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Why I Refuse to Apologize for My Selfies

02/02/2015 11:56 am ET | Updated Mar 16, 2015

About two years ago I caved and let my friends set up an Instagram for me, though I swore I would never use it. Five hundred photos later, I've not only used it, but also capitalized on it as a way to share what I'm up to, what I'm eating and where I am.

Frequently, I share a selfie, sometimes alone, often with friends. I don't really think about what I post; I just post it and deal with the consequences (selfies apparently do have consequences).

One of the most frustrating consequences lately is people telling me that I post too many selfies. You wouldn't think selfies would get to anyone, but they apparently do. I have long wondered why my selfies are such a controversial thing to some. one of my other friends are chastised for their self-portraiture, so why am I? Is a photo of my face that dangerous to you? What makes your selfie posting okay, and mine too much? Yes, I really am thinking about selfies this deeply.

A photo posted by Ian Oriol (@ianoriol) on

I'll admit that I do take a lot of selfies, but for me, a selfie isn't that big of a deal. It's just photography. I like photography even though I'm not actually that good at it. It's a fun hobby and a way to express myself. Some of this photography obsession includes self-portraiture, which honestly isn't that much more than a really high quality selfie. Seriously, all of the cool kids are doing it: Van Gogh, Kahlo, Oriol (just kidding, I haven't landed myself in MoMA yet). You say self-absorbed, I say, "Hey, the lighting is good here let's see what it does to my eyes..." Honestly, what's the difference?

I guess now would be the time to tell you I'm on the up-hill recovery from years of bullying. People would tear me apart over my height or my weight or my hair or whatnot. This went on for pretty much the entire time I've been in school, so you can go ahead and throw my self-esteem and body positivity out the window. The point is, I've finally gotten to the point where I can look in a mirror and smile at my reflection, instead of wishing for something to change. Now that I finally have that sense of self-esteem, I don't mind sharing myself with the world (or as big of a world as a hundred-something Instagram followers is). What I do mind is now that I have a shred of self-esteem, people still find a way to knock me down, even for something as simple as a picture of my face. I refuse to let people rain on my self-esteem parade; and for this reason I haven't stopped posting whatever I want on social media; it is my Instagram, you know.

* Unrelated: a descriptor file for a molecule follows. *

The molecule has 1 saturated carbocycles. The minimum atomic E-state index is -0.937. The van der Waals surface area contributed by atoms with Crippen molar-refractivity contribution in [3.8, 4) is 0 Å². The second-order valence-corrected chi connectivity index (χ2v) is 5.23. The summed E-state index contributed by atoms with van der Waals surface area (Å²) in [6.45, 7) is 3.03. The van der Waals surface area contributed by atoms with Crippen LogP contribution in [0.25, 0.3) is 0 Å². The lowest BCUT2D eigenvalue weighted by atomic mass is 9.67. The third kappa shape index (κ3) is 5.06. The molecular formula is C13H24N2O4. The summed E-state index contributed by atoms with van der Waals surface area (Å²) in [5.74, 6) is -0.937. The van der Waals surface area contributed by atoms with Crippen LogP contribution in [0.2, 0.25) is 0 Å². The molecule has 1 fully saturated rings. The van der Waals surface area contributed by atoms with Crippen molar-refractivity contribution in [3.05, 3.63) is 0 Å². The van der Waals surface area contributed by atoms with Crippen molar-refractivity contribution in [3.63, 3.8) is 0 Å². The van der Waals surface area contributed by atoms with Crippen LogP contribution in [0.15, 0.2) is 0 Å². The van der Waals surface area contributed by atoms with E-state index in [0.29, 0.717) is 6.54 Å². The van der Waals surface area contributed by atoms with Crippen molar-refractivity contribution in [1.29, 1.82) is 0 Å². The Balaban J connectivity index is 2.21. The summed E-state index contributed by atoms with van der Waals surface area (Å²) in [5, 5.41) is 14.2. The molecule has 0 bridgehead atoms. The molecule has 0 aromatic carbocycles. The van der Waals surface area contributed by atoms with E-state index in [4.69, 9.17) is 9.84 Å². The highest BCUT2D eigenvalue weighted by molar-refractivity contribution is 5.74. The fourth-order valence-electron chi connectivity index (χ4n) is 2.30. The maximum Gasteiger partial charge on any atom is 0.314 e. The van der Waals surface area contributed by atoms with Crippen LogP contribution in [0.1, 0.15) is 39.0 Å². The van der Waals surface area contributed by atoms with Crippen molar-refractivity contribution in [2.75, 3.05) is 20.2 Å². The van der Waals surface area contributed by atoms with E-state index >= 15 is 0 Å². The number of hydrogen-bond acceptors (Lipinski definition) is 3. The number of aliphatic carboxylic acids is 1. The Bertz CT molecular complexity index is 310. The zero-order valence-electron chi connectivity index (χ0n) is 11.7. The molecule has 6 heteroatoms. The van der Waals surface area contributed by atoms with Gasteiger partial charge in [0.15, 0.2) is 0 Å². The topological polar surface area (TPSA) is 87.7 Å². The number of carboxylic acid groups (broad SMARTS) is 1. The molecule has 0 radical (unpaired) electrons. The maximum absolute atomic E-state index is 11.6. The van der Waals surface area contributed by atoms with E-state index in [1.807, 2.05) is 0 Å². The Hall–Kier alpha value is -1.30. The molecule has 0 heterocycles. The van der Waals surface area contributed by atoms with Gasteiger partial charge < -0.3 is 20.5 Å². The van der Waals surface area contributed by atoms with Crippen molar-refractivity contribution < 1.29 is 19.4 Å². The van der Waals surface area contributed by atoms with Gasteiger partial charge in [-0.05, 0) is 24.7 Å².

#HairGameStrong

A photo posted by Ian Oriol (@ianoriol) on

What I've come to realize from this is that people can raise a lot of hell over a selfie. I have been a long believer of "you can't please everybody" and that applies here. But I have to wonder, why are people so gosh-darn picky over a silly photo? What makes outwardly showing that I like myself a bad thing? Especially in a time where almost everybody is pushing for a more positive and accepting world?

RuPaul (God bless him) once said "If you can't love yourself, how the hell are you gonna love somebody else?" and I've let these words carry me through everything I do for myself. What he said is pretty true; I think many people simply aren't able to love someone or something else until they can learn to love themselves. Unfortunately, loving yourself isn't easy, and many people struggle with the same things I did: body image, self-esteem, bullying.

I think if we all sit down and take some selfies we can all learn something. The road to loving yourself is not straightforward. It is a lot of little steps. It is "Hey, my butt is kinda cute," "I like this shirt," "This haircut makes me feel like Tyra Banks." It ain't easy but it's so worth it. So, I challenge you to love your selfie, and to not hate on somebody elsie's.

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